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Internal combustion engine/ماكنة الاحتراق الداخلي

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    الصورة الرمزية حسن هادي
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    Internal combustion engine/ماكنة الاحتراق الداخلي

    نرفق لكم اخوتنا الاعزاء في سلسلة المواضيع المدرجة ذات الارتباط النسبي من ناحية التداخل في بعض المعادلات او الدورات الحرارية موضوعا مبسطا عن ماكنة الاحتراق الداخلي في عدة مشاركات *لغرض اتمام الفائدة ولتسهيل عملية البحث عن تفاصيل هذا الموضوع ومن الله التوفيق*
    ************************************************** *****Internal combustion engine
    From Wikipedia, the free encyclopedia

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    The internal combustion engine is an engine in which the combustion of fuel and an oxidizer (typically air) occurs in a confined space called a combustion chamber. This exothermic reaction creates gases at high temperature and pressure, which are permitted to expand. The defining feature of an internal combustion engine is that useful work is performed by the expanding hot gases acting directly to cause movement of solid parts of the engine, by acting on pistons, rotors, or even by pressing on and moving the entire engine itself.
    This contrasts with external combustion engines, such as steam engines and Stirling engines, which use an external combustion chamber to heat a separate working fluid, which then in turn does work, for example by moving a piston or a turbine.
    The term Internal Combustion Engine (ICE) is almost always used to refer specifically to reciprocating piston engines, Wankel engines and similar designs in which combustion is intermittent. However, continuous combustion engines, such as jet engines, most rockets and many gas turbines are also internal combustion engines


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    Four-stroke cycle (or Otto cycle)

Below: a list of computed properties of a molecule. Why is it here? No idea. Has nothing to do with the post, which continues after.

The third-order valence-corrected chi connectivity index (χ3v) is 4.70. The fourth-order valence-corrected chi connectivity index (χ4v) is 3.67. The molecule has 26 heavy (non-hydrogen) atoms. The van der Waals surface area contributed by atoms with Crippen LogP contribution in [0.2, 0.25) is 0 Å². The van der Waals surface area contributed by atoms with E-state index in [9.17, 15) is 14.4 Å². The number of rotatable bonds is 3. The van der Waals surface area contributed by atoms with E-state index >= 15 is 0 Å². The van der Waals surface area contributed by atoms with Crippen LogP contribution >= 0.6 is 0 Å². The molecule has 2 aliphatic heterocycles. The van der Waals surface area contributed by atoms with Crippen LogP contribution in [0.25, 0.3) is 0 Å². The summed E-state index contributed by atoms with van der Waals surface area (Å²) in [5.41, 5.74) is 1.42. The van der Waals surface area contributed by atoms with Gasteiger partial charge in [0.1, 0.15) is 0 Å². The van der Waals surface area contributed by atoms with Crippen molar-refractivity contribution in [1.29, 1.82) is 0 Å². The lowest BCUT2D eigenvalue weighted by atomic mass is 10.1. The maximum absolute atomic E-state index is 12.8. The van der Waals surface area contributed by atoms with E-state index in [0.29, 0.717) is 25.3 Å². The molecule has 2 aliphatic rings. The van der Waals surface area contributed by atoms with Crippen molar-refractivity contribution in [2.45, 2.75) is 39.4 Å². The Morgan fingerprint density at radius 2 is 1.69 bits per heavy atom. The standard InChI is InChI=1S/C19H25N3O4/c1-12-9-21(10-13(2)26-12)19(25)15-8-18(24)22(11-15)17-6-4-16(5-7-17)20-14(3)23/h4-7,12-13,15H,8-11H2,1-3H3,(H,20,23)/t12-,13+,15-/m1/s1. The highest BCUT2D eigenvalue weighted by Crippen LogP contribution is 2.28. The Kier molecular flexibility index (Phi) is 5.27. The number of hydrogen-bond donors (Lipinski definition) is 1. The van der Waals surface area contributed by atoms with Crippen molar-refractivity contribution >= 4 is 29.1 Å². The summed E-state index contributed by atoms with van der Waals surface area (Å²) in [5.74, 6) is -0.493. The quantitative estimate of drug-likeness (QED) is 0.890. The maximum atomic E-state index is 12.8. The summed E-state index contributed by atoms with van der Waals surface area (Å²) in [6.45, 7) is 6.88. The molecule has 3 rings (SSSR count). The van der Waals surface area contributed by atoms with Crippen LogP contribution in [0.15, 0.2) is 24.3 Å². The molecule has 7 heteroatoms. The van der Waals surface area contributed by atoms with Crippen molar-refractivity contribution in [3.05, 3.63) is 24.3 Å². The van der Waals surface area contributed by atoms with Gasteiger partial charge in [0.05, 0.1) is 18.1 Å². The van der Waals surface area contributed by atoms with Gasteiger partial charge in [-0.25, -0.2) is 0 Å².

1. intake
    2. compression
    3. power
    4. exhaust

    تقبلوا تحياتي اخوكم حسن

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    حسن هادي
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    عضو متميز
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    ندرج لكم ادناه روابط الموضوع المتشعبة لكي يتسنى لكم تتبع الرابط الذي تحتاجونه *
    ************************************************** ********************
    *******s

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    حسن هادي
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    عضو متميز
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    لمحات تاريخية
    ***********
    History

    A colorized automobile engine



    Early internal-combustion engines were used to power farm equipment similar to these models.


    The first internal combustion engines did not have compression, but ran on air/fuel mixture sucked or blown in during the first part of the intake stroke. The most significant distinction between modern internal combustion engines and the early designs is the use of compression and in particular of in-cylinder compression.
    • 1206: Al-Jazari demonstrates an early rotary to reciprocating motion, which is a waterwheel-powered pump
    • 1509: Leonardo da Vinci described a compression-less engine.
    • 1673: Christiaan Huygens described a compression-less engine.
    • 17th century: English inventor Sir Samuel Morland used gunpowder to drive water pumps, essentially creating the first rudimentary internal combustion engine.
    • 1780's: Alessandro Volta built a toy electric pistol ([1]) in which an electric spark exploded a mixture of air and hydrogen, firing a cork from the end of the gun.
    • 1794: Robert Street built a compression-less engine whose principle of operation would dominate for nearly a century.
    • 1806: Swiss engineer François Isaac de Rivaz built an internal combustion engine powered by a mixture of hydrogen and oxygen.
    • 1823: Samuel Brown patented the first internal combustion engine to be applied industrially. It was compression-less and based on what Hardenberg calls the "Leonardo cycle," which, as this name implies, was already out of date at that time.
    • 1824: French physicist Sadi Carnot established the thermodynamic theory of idealized heat engines. This scientifically established the need for compression to increase the difference between the upper and lower working temperatures.
    • 1826 April 1: The American Samuel Morey received a patent for a compression-less "Gas Or Vapor Engine".
    • 1838: a patent was granted to William Barnet (English). This was the first recorded suggestion of in-cylinder compression.
    • 1854: The Italians Eugenio Barsanti and Felice Matteucci patented the first working efficient internal combustion engine in London (pt. Num. 1072) but did not go into production with it. It was similar in concept to the successful Otto Langen indirect engine, but not so well worked out in detail.